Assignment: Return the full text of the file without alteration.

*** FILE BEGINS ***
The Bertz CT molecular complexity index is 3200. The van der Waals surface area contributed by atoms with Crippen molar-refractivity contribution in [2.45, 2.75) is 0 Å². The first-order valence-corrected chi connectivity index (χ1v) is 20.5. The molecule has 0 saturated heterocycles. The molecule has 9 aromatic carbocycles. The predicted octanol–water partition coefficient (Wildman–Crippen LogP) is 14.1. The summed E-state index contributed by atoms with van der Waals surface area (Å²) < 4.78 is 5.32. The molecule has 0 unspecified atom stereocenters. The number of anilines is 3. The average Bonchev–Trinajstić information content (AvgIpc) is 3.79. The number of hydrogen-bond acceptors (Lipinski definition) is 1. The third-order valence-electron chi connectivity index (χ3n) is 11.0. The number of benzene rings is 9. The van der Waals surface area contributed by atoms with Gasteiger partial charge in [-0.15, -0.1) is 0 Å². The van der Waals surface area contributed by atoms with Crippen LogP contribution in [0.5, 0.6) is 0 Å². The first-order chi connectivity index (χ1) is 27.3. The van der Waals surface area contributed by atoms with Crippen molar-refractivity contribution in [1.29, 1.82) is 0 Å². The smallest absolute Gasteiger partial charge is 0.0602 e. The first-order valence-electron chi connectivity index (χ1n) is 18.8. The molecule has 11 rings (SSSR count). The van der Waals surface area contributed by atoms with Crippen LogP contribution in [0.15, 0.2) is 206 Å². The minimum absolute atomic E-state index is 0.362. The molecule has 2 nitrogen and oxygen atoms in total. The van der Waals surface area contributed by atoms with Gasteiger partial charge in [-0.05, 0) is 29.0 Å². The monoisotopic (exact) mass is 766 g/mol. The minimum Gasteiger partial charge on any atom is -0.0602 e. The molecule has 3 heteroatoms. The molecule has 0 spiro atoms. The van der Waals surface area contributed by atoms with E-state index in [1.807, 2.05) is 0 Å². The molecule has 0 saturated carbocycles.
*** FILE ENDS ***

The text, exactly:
The Bertz CT molecular complexity index is 3200. The van der Waals surface area contributed by atoms with Crippen molar-refractivity contribution in [2.45, 2.75) is 0 Å². The first-order valence-corrected chi connectivity index (χ1v) is 20.5. The molecule has 0 saturated heterocycles. The molecule has 9 aromatic carbocycles. The predicted octanol–water partition coefficient (Wildman–Crippen LogP) is 14.1. The summed E-state index contributed by atoms with van der Waals surface area (Å²) < 4.78 is 5.32. The molecule has 0 unspecified atom stereocenters. The number of anilines is 3. The average Bonchev–Trinajstić information content (AvgIpc) is 3.79. The number of hydrogen-bond acceptors (Lipinski definition) is 1. The third-order valence-electron chi connectivity index (χ3n) is 11.0. The number of benzene rings is 9. The van der Waals surface area contributed by atoms with Gasteiger partial charge in [-0.15, -0.1) is 0 Å². The van der Waals surface area contributed by atoms with Crippen LogP contribution in [0.5, 0.6) is 0 Å². The first-order chi connectivity index (χ1) is 27.3. The van der Waals surface area contributed by atoms with Crippen molar-refractivity contribution in [1.29, 1.82) is 0 Å². The smallest absolute Gasteiger partial charge is 0.0602 e. The first-order valence-electron chi connectivity index (χ1n) is 18.8. The molecule has 11 rings (SSSR count). The van der Waals surface area contributed by atoms with Crippen LogP contribution in [0.15, 0.2) is 206 Å². The minimum absolute atomic E-state index is 0.362. The molecule has 2 nitrogen and oxygen atoms in total. The van der Waals surface area contributed by atoms with Gasteiger partial charge in [-0.05, 0) is 29.0 Å². The monoisotopic (exact) mass is 766 g/mol. The minimum Gasteiger partial charge on any atom is -0.0602 e. The molecule has 3 heteroatoms. The molecule has 0 spiro atoms. The van der Waals surface area contributed by atoms with E-state index in [1.807, 2.05) is 0 Å². The molecule has 0 saturated carbocycles.